Following a hearing, the Commission granted Illinois-American a certificate of public convenience and necessity to provide water to the Country Aire Estates subdivision. Fountain appeals.
Fountain's first argument on appeal is that the Commission did not have jurisdiction to grant Illinois-American authority to service an area located within the corporate boundaries of a public water district, and that Fountain has the exclusive right to service residents located within its corporate boundaries. This argument involves a question of law, which we review de novo. People ex rel. Hartigan v. Illinois Commerce Comm'n, 148 Ill. 2d 348, 367, 170 Ill. Dec. 386, 592 N.E.2d 1066 (1992).
There are certain points on which the parties and this court agree: Fountain has the right to service the Country Aire Estates subdivision, as it lies within the geographical boundaries of the district; the Commission does not have jurisdiction over Fountain, which is a public water district rather than a public utility (see 220ILCS 5/3-105 (West 1994)); and neither the Public Utilities Act nor the Public Water District Act expressly authorizes or prohibits a public utility to service an area located within a public water district, and neither act grants to a public water district the exclusive right to service landowners within its geographical boundaries. Fountain argues, however, that the Public Water District Act does provide a means whereby owners of property located within the district may petition the court to disconnect from the district (70 ILCS 3705/28.1 (West 1994)), and that only then may a public utility seek authorization to service the area. Fountain argues that this more specific provision of the Public Water District Act allowing such disconnection should control over the more general provisions of the Public Utilities Act which do not address the question. See People v. Villarreal, 152 Ill. 2d 368, 178 Ill. Dec. 400, 604 N.E.2d 923 (1992). Fountain concludes that the Commission does not have jurisdiction to grant Illinois-American permission to service an area located within the corporate boundaries of a public water district.
Fountain offers no case law in support of its position. However, this court dealt with a similar issue in People ex rel. Chicago Title & Trust Co. v. Mission Brook Sanitary District, 76 Ill. App. 2d 423, 222 N.E.2d 8 (1966), and concluded that two competing suppliers of water, a village and a sanitary district, had coequal jurisdiction to service an overlapping area. The property in question was located within the territorial boundaries of the sanitary district and was subject to its jurisdiction on both water and sewer matters. The landowner sought subdivision plat approval from the Village of Northbrook, which withheld such approval unless the land was annexed to the village and the owner obtained its water from the village rather than the sanitary district. However, the sanitary district refused to allow connection to its sewer system unless the landowner also obtained its water from the district. At the time, neither municipality was operating a water distribution system on the subject property.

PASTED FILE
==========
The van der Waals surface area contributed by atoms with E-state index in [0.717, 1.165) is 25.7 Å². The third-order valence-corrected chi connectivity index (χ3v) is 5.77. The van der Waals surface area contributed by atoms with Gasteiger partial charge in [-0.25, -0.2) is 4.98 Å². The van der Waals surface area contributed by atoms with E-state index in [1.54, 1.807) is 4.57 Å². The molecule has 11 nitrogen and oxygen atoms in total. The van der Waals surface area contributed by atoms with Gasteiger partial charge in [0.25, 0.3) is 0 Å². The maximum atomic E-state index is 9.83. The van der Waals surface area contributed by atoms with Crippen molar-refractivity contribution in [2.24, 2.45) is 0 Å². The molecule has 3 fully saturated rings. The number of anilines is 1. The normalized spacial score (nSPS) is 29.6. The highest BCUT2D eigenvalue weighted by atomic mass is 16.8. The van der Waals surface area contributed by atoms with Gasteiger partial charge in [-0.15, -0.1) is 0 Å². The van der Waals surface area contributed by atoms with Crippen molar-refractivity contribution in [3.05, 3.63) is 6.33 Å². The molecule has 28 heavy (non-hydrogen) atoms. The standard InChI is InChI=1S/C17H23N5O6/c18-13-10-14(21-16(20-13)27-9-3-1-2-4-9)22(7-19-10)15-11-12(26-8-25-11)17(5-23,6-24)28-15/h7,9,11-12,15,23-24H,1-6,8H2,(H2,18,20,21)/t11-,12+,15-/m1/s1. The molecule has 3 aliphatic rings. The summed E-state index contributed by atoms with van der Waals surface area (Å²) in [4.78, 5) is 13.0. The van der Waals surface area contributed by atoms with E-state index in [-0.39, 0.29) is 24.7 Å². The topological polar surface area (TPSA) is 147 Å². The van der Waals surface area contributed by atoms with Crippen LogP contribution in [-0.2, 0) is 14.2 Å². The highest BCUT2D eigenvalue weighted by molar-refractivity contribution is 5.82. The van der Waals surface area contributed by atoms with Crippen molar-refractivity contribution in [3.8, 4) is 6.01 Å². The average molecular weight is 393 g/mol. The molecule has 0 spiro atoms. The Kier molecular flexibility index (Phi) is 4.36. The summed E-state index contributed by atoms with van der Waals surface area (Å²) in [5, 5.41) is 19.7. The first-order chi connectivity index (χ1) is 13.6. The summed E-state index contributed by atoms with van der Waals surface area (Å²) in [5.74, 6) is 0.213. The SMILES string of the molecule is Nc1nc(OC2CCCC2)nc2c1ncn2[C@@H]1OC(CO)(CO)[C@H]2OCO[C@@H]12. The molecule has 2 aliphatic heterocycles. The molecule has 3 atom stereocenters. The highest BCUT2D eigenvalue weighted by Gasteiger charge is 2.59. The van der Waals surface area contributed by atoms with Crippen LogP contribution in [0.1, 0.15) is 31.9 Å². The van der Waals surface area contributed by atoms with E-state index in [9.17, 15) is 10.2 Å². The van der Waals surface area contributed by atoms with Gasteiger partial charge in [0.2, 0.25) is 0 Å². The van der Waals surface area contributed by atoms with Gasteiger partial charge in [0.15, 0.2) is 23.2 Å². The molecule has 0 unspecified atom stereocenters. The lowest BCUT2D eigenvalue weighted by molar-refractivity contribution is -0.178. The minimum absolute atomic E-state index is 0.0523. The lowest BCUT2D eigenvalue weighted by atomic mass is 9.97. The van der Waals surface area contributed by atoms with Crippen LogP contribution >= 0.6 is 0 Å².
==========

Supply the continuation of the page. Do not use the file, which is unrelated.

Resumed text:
The sanitary district argued that it had exclusive jurisdiction of the property located within its boundaries by legislative grant found in the Sanitary District Act of 1936 (70 ILCS 2805/0.1 et seq. (West 1994)), an act quite similar to the Public Water District Act involved in the case at bar. This court pointed out that the Sanitary District Act of 1936 does not grant exclusive jurisdiction to the sanitary district, nor does it provide that no other system of waterworks may be established within the territorial limits of the district. Mission Brook Sanitary District, 76 Ill. App. 2d 423, 222 N.E.2d 8. The court held that if a rule of exclusive jurisdiction over the territory is desirable, it is for the legislature to so provide. Mission ...